All leaders no matter their title should act as partners and purveyors of digital knowledge not only to see their own clout in the organization rise but to see greater financial success.
Thinkers360: One of the big challenges in digital transformation is often cited as the digital skills gap. What did the Digital IQ survey discover on this topic, was there anything counter-intuitive, and what are your recommendations for executives?
David: High organizational digital IQ flows from the top, with senior leaders modeling the skills and behaviors they need from the digital workforce. While there’s no difference between top performers and the rest when it comes to having a CEO that champions digital (72% say they do), there’s a gap in know-how: 54% of top-performers say their leadership is digitally savvy and helps the workforce think in new ways, according to PwC’s 2018 Digital IQ survey. That leaves plenty of room for improvement, but compared with just 41% of less successful peers, it’s a world of difference.
28% of top financial performers say they lack a strategic focus on training, compared with 47% of others.
For many executives across industries, there’s a strong need to actively improve their digital know-how across functions. To bridge the gap, some companies look outside their industry – in particular, in areas that are core to delivering on the promises of digital. Experience is one key area: 91% of top performers have an executive in charge of employee experience – with about the same number committed to the idea that employee experience is critical to business performance. Just 70% of their peers say the same. The gap is similar for customer experience. It matters. People say they will pay an average of 16% more for superior customer service. And one in three people say they would walk away from a brand they love after just one bad experience.
Even digitally-savvy Apple struggled to meet customers’ desire for in-store tech-enabled but still-human human experiences. It looked outside to help transform its stores into thriving town squares under the aegis of Angela Ahrendts – the former Burberry CEO who’d restored that brand’s luxury roots with strategic cuts to anything creating noise around the brand.
Thinkers360: In your research, you found organizations can be categorized into four groups based on their digital ambitions: efficiency seekers, modernizers, redefiners and industry explorers. What are some of the key distinctions between each and how should organizations think about their roadmap for transformation?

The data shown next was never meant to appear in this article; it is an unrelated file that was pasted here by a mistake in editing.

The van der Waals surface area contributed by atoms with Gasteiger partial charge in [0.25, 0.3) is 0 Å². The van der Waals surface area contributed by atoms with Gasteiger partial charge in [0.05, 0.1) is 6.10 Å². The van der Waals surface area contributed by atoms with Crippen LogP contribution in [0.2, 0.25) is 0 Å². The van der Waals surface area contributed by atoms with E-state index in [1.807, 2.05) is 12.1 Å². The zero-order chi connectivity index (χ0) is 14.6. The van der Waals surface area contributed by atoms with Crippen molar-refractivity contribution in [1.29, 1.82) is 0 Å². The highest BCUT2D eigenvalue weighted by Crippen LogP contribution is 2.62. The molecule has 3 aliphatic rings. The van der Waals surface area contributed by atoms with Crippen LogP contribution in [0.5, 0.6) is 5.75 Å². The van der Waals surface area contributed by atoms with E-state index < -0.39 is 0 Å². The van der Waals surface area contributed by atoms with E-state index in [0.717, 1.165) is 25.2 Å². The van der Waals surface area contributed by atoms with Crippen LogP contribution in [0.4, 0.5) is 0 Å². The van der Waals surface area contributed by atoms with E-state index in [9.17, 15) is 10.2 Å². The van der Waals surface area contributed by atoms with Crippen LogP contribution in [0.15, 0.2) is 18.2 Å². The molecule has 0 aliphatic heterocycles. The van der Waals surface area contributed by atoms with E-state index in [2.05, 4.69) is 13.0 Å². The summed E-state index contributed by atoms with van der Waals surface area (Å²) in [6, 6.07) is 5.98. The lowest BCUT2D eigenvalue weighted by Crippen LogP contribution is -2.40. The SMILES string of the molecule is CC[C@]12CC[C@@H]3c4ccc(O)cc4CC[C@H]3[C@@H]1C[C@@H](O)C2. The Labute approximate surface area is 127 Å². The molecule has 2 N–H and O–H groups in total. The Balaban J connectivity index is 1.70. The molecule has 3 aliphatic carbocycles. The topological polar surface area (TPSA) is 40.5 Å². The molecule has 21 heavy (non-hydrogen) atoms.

David: Efficiency Seekers are focused on doing business smarter and faster using technology, with a sharp eye toward measuring digital outcomes and bringing new skills to the workforce. Many have been through at least one cycle of industry disruption and feel confident that they’ve made some smart moves. But only 59% explicitly incorporate digital strategy into corporate strategy and just over half say their leadership is digitally savvy. They’re most likely to define digital as just IT. Efficiency seekers, in general, need to evolve their definitions of digital and move beyond the obvious emerging tech and skills they’re developing to be ready for what’s next. Many still need to adopt a mindset where digital is woven through every area of the business. They’ve been successful with early transformations and need to stay nimble.
Redefiners aim to change their companies and their business model. They are most likely to embrace the mindset of constant innovation, flat decision-making and the integration of tech across the business. But, their digital investments aren’t yet driving success – 69% say they’re delivering less than expected. Redefiners have the right mindset, but aren’t yet firing on all cylinders with digital – and that’s to be expected because they’re trying to change the very nature of their businesses. In aspiring to change their core business model, redefiners have to think differently about the way they lead and shift to more digital ways of working and thinking across the business. Consider bringing in new, nontraditional leaders to bolster creativity and bring a fresh way of thinking about people and process. It’s likely many will come to that way of work anyway, since they’re all-in on transformation, but it’s got to be top of mind.